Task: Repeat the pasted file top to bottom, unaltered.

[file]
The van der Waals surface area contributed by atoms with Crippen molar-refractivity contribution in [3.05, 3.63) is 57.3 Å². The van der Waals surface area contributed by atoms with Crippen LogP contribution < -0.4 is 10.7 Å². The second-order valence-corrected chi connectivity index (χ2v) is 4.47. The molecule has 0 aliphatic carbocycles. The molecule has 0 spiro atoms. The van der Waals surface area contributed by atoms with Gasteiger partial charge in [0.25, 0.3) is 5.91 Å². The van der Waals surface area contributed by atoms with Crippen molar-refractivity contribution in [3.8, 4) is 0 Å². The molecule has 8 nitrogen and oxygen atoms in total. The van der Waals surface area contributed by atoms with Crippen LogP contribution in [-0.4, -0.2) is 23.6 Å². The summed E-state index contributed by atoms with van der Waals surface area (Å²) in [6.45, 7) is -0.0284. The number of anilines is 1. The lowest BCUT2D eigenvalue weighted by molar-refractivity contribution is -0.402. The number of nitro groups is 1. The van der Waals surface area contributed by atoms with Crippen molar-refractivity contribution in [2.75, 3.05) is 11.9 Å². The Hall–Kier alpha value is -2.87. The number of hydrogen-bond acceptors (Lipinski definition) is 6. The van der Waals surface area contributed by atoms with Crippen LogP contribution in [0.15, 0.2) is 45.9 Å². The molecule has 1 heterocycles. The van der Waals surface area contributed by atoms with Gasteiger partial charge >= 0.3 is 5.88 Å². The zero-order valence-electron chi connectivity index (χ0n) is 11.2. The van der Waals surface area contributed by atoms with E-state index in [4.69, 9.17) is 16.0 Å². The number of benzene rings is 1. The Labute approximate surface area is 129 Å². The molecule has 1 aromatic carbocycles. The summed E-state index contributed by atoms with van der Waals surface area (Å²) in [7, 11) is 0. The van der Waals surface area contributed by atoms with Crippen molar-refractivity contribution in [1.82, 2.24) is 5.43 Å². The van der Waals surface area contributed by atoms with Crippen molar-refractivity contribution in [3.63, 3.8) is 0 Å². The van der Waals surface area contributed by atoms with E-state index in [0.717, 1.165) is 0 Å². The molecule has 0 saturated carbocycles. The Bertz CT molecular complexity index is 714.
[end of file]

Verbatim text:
The van der Waals surface area contributed by atoms with Crippen molar-refractivity contribution in [3.05, 3.63) is 57.3 Å². The van der Waals surface area contributed by atoms with Crippen LogP contribution < -0.4 is 10.7 Å². The second-order valence-corrected chi connectivity index (χ2v) is 4.47. The molecule has 0 aliphatic carbocycles. The molecule has 0 spiro atoms. The van der Waals surface area contributed by atoms with Gasteiger partial charge in [0.25, 0.3) is 5.91 Å². The van der Waals surface area contributed by atoms with Crippen molar-refractivity contribution in [3.8, 4) is 0 Å². The molecule has 8 nitrogen and oxygen atoms in total. The van der Waals surface area contributed by atoms with Crippen LogP contribution in [-0.4, -0.2) is 23.6 Å². The summed E-state index contributed by atoms with van der Waals surface area (Å²) in [6.45, 7) is -0.0284. The number of anilines is 1. The lowest BCUT2D eigenvalue weighted by molar-refractivity contribution is -0.402. The number of nitro groups is 1. The van der Waals surface area contributed by atoms with Crippen molar-refractivity contribution in [2.75, 3.05) is 11.9 Å². The Hall–Kier alpha value is -2.87. The number of hydrogen-bond acceptors (Lipinski definition) is 6. The van der Waals surface area contributed by atoms with Crippen LogP contribution in [0.15, 0.2) is 45.9 Å². The molecule has 1 heterocycles. The van der Waals surface area contributed by atoms with Gasteiger partial charge >= 0.3 is 5.88 Å². The zero-order valence-electron chi connectivity index (χ0n) is 11.2. The van der Waals surface area contributed by atoms with E-state index in [4.69, 9.17) is 16.0 Å². The number of benzene rings is 1. The Labute approximate surface area is 129 Å². The molecule has 1 aromatic carbocycles. The summed E-state index contributed by atoms with van der Waals surface area (Å²) in [7, 11) is 0. The van der Waals surface area contributed by atoms with Crippen molar-refractivity contribution in [1.82, 2.24) is 5.43 Å². The van der Waals surface area contributed by atoms with Crippen molar-refractivity contribution in [3.63, 3.8) is 0 Å². The van der Waals surface area contributed by atoms with E-state index in [0.717, 1.165) is 0 Å². The molecule has 0 saturated carbocycles. The Bertz CT molecular complexity index is 714.